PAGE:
Arch Pathol Lab Med. 2013 Jul;137(7):983-988.
Current Landscape and New Paradigms of Proficiency Testing and External Quality Assessment for Molecular Genetics.
Kalman LV, Lubin IM, Barker S, du Sart D, Elles R, Grody WW, Pazzagli M, Richards S, Schrijver I, Zehnbauer B.
SourceFrom the Laboratory Research and Evaluation Branch, Division of Laboratory Science and Standards, Office of Surveillance, Epidemiology, and Laboratory Services, Centers for Disease Control and Prevention, Atlanta, Georgia (Drs Kalman, Lubin, Barker, and Zehnbauer); the Department of Biomedical Engineering, Georgia Institute of Technology, Atlanta, Georgia (Dr Barker); the Victorian Clinical Genetics Services, Murdoch Children's Research Institute, Parkville, Victoria Australia (Dr du Sart); the Manchester Academic Health Science Centre, Genetic Medicine, St Mary's Hospital, Manchester, Greater Manchester, United Kingdom (Dr Elles); the Departments of Pathology & Laboratory Medicine, Pediatrics, and Human Genetics, University of California, Los Angeles School of Medicine, Los Angeles, California (Dr Grody); the Department of Clinical Physiopathology, University of Florence, Florence, Italy (Dr Pazzagli); the Department of Molecular and Medical Genetics, Oregon Health and Science University, Portland, Oregon (Dr Richards); and the Departments of Pathology and Pediatrics, Stanford University School of Medicine, Stanford, California (Dr Schrijver).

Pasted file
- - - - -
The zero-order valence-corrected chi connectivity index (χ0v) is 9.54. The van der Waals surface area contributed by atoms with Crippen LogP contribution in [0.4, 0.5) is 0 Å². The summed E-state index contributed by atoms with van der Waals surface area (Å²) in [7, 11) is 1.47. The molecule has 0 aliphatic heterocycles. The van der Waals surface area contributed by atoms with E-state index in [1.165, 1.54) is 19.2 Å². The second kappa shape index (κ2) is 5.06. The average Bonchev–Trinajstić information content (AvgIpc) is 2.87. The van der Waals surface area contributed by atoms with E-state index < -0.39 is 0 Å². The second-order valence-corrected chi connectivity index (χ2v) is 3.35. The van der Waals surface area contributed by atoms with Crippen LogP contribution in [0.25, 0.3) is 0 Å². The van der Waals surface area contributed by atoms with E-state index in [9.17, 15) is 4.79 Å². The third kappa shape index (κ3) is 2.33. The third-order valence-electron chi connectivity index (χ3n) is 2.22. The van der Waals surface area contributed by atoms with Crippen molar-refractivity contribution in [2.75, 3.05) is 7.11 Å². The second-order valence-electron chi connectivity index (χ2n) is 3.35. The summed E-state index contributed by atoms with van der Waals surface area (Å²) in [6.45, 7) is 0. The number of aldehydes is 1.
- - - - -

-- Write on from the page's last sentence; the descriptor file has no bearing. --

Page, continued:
Context.-Participation in proficiency testing (PT) or external quality assessment (EQA) programs allows the assessment and comparison of test performance among different clinical laboratories and technologies. In addition to the approximately 2300 tests for individual genetic disorders, recent advances in technology have enabled the development of clinical tests that quickly and economically analyze the entire human genome. New PT/EQA approaches are needed to ensure the continued quality of these complex tests. Objectives.-To review the availability and scope of PT/EQA for molecular genetic testing for inherited conditions in Europe, Australasia, and the United States; to evaluate the successes and demonstrated value of available PT/EQA programs; and to examine the challenges to the provision of comprehensive PT/EQA posed by new laboratory practices and methodologies. Data Sources.-The available literature on this topic was reviewed and supplemented with personal experiences of several PT/EQA providers. Conclusions.-Proficiency testing/EQA schemes are available for common genetic disorders tested in many clinical laboratories but are not available for most genetic tests offered by only one or a few laboratories. Provision of broad, method-based PT schemes, such as DNA sequencing, would allow assessment of many tests for which formal PT is not currently available. Participation in PT/EQA improves the quality of testing by identifying inaccuracies that laboratories can trace to errors in their testing processes. Areas of research and development to ensure that PT/EQA programs can meet the needs of new and evolving genetic tests and technologies are identified and discussed.
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